I spent 6 minutes to create a profile on Scholly as a parent, after which the app returned with $131,250 in 11 “potential scholarships” for my child. After I inputted some more data – another 5 minutes – based on my oldest daughter’s extracurricular activities, academic interest and personal background, the app upped the amount to $151,750 in potential scholarships. 

Scholly is just one of a number of scholarship search engines that parents and students could use to quickly identify plausible scholarships. While the “best” search engines may change over time, a Google search will quickly give your student a few places to begin.

$100 million unclaimed scholarships!

The National Scholarship Providers Association, an advocacy group, claims that $100 million in college scholarships goes unclaimed each year. 

Maybe this opens up the concept to a college junior or senior that hustling to apply for college scholarships is a very worthwhile use of time. Can 30 minutes of online work qualify them for $500? Can 2 hours of essay writing and filling out forms get you $2,000? A high schooler is unlikely to earn that much on a per hour basis in any other (legal) activity they could engage in.

A version of this post previously ran in the San Antonio Express News and Houston Chronicle.

Please see related posts:

San Antonio student who figured out the scholarship game

Post read (44) times.

Is Rackspace Officially Dead?


It’s hard to overstate the importance Rackspace played in San Antonio’s imagination about itself in the year 2009, when I first arrived in town. A scrappy mid-sized technology company, launched by 3 college kids in their proverbial dorm room, had established an early-mover advantage in the growing technology service known as cloud hosting, and was using that advantage to fend off the biggest names in tech: Amazon, Microsoft, and Google. With the cult slogan “Fanatical Support,” hopefuls wondered if Rackspace could do for San Antonio what Dell had done for Austin. Would rackers overmatch the difficult competition and transform sleepy Alamo city into a tech hub?

The relentless, one-way drop in RXT shares from $20 two years ago to just over $2 shares as of this writing tells us that David did not, in fact, slay Goliath. The stock’s chart over the last two years is just a Matterhorn-shaped downward slope with no bottom in sight.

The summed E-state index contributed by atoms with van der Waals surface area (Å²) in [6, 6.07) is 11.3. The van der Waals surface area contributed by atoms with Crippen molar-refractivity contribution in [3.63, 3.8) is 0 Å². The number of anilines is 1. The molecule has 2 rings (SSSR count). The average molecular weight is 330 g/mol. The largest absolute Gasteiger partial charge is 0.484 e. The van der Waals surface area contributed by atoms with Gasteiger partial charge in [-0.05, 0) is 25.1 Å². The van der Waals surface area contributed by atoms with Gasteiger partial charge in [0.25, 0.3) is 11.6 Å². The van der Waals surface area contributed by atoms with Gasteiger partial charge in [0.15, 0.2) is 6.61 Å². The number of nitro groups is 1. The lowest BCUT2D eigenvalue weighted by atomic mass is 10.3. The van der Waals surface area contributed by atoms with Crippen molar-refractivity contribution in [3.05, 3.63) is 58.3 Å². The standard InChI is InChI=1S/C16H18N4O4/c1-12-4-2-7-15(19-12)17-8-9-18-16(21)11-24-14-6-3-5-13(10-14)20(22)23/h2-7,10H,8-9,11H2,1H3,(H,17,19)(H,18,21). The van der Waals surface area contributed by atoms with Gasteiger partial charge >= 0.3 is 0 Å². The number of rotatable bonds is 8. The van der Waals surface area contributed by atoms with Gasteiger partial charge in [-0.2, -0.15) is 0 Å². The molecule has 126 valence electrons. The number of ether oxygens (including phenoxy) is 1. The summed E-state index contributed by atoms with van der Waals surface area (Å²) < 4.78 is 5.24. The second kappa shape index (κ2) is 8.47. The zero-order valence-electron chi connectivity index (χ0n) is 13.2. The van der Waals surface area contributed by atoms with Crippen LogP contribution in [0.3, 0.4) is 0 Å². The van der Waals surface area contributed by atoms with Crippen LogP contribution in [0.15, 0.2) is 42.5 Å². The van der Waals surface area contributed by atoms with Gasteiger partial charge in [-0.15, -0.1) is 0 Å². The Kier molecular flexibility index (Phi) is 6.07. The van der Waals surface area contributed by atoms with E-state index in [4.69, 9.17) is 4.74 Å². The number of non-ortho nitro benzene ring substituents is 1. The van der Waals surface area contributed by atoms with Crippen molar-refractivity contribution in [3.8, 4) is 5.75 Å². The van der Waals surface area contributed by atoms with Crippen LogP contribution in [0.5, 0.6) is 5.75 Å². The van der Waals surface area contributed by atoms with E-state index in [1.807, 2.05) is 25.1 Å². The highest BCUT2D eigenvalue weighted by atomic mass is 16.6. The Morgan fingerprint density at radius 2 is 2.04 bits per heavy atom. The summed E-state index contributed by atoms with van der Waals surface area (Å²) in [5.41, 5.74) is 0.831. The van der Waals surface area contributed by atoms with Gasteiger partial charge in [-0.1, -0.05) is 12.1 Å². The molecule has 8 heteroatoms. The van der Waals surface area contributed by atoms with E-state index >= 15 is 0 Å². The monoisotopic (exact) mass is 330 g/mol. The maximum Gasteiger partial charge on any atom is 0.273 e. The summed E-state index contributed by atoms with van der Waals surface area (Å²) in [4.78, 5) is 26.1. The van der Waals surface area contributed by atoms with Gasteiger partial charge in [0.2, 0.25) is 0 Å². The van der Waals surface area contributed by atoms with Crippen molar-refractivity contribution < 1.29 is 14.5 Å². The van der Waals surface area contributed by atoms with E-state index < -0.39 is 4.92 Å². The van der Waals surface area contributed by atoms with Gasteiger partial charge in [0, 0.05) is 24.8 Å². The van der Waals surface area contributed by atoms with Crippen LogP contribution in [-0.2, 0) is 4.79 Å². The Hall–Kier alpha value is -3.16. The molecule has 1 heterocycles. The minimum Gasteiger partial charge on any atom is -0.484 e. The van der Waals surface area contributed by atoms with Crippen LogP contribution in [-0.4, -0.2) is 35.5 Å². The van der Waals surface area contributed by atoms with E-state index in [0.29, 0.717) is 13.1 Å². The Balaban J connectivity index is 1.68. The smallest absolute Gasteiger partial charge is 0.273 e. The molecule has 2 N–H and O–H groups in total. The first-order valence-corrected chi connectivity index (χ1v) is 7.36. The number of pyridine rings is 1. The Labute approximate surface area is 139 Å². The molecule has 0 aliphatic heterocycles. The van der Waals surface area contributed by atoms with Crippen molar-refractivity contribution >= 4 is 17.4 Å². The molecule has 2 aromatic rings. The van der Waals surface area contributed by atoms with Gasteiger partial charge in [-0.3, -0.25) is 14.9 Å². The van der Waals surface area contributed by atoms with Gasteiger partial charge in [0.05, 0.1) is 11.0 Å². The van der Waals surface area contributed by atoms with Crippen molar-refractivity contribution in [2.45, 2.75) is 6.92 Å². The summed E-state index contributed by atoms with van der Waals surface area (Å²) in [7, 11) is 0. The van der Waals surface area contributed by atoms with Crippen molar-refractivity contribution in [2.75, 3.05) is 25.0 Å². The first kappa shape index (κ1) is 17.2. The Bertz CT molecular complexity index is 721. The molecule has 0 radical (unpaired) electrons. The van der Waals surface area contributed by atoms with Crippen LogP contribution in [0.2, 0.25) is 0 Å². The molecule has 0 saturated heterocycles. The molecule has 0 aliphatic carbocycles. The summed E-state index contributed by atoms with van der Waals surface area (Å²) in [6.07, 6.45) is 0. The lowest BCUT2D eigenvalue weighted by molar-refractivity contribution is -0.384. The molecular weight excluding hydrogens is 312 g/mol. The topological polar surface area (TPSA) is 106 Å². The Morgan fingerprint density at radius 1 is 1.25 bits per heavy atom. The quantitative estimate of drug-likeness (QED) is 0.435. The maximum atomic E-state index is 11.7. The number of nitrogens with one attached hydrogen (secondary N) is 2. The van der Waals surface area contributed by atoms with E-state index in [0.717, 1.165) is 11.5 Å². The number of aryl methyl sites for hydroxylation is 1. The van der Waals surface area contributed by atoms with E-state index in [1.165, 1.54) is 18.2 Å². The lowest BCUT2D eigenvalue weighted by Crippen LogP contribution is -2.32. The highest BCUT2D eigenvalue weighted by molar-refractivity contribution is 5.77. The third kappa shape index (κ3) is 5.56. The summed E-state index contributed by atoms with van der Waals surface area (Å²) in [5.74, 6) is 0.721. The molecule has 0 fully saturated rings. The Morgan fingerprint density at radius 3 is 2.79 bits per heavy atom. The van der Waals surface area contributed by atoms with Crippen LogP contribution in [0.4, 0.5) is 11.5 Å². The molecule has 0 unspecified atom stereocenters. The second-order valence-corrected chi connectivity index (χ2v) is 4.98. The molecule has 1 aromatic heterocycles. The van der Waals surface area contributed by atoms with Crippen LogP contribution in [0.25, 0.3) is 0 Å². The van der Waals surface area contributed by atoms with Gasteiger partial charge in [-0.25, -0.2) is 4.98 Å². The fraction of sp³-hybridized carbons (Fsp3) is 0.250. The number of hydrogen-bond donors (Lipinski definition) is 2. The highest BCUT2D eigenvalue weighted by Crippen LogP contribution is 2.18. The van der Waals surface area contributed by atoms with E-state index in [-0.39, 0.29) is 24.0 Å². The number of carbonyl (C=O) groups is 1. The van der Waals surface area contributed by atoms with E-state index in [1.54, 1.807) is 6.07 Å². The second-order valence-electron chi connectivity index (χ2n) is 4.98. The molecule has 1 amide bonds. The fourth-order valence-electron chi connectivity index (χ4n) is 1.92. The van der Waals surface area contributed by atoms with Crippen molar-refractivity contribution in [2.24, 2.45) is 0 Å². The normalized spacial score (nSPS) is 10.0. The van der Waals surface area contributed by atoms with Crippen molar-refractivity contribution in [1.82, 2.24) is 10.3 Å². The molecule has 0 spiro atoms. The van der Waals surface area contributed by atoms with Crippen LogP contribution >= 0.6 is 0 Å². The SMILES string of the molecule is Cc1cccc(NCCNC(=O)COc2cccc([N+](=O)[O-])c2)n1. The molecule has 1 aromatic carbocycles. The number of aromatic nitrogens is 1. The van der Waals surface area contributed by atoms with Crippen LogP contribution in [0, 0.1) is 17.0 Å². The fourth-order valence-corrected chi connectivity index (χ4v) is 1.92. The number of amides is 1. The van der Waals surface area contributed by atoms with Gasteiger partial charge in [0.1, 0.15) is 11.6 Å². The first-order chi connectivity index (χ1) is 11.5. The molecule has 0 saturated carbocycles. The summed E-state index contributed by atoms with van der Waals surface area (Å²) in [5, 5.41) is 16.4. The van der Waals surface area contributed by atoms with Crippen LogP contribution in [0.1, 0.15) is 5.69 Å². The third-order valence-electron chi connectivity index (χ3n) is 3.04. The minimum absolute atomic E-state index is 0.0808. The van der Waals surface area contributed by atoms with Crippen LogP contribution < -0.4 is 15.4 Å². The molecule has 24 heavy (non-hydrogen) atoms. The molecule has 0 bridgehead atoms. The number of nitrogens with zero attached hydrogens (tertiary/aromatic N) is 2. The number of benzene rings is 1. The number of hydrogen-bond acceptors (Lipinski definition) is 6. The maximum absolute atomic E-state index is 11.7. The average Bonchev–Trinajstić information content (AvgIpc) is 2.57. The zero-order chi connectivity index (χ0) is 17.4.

The equity market capitalization dropped in that period from $4 billion to around $250 million by mid-May 2023, approaching one-twentieth of its former size. Looking at that kind of chart in May I naturally ask the fundamental question: “Is Rackspace dead?” And also the technical question, “what the heck is wrong with RXT shares?”

Now, here I want to distinguish between a company and its shares. A good company can be a bad stock investment. And in certain instances a bad company can be a good stock investment. And everything in between. I will mostly save the judgment about whether Rackspace is a good company with good long-term prospects, “the fundamentals,” for a future column. Today I mostly want to discuss “the technicals,” which addresses the question “What the heck is wrong with the stock?” rather than the more profound question of business prospects.

Still, we’ll do 3 sentences on the fundamentals, and then the rest of the column on the specific technical issues that may have plagued RXT, the stock, for the past two years, and in particular the last few months. And then a technical change in stock market plumbing announced last month that reflects RXT’s changed prospects.

The Fundamentals

RXT reported a loss of $612 million for the quarter ending March 2023, following a full year loss in 2022 of $805 million, on $759 million in quarterly and $3.1 billion in annual revenue, respectively.

Rackspace Stock Over 3 Years

As of March 2023, the company reports $3.3 billion in long-term debt at an average of 5.5 percent, not due until 2028, giving it attractively-priced debt service, and a runway of 5 years before it needs to refinance the debt. 

Cloud computing services, as an industry, are projected to grow between 15 and 20 percent annually for the next 5 years, so an experienced provider that merely maintains market share with the natural tailwinds of the industry could be positioned to grow nicely.

Fundamentally, we have 5 years to find out whether Rackspace is dead.

The Technicals

So then what technical forces are crushing RXT, the stock, these past 2 years?

Technical analysis seeks to explain the current and future price movements of a stock according to the supply and demand dynamics specific to the stock. This is distinct from studying the fundamental revenue, cost, debt, and cash flows of the business itself, as we did above.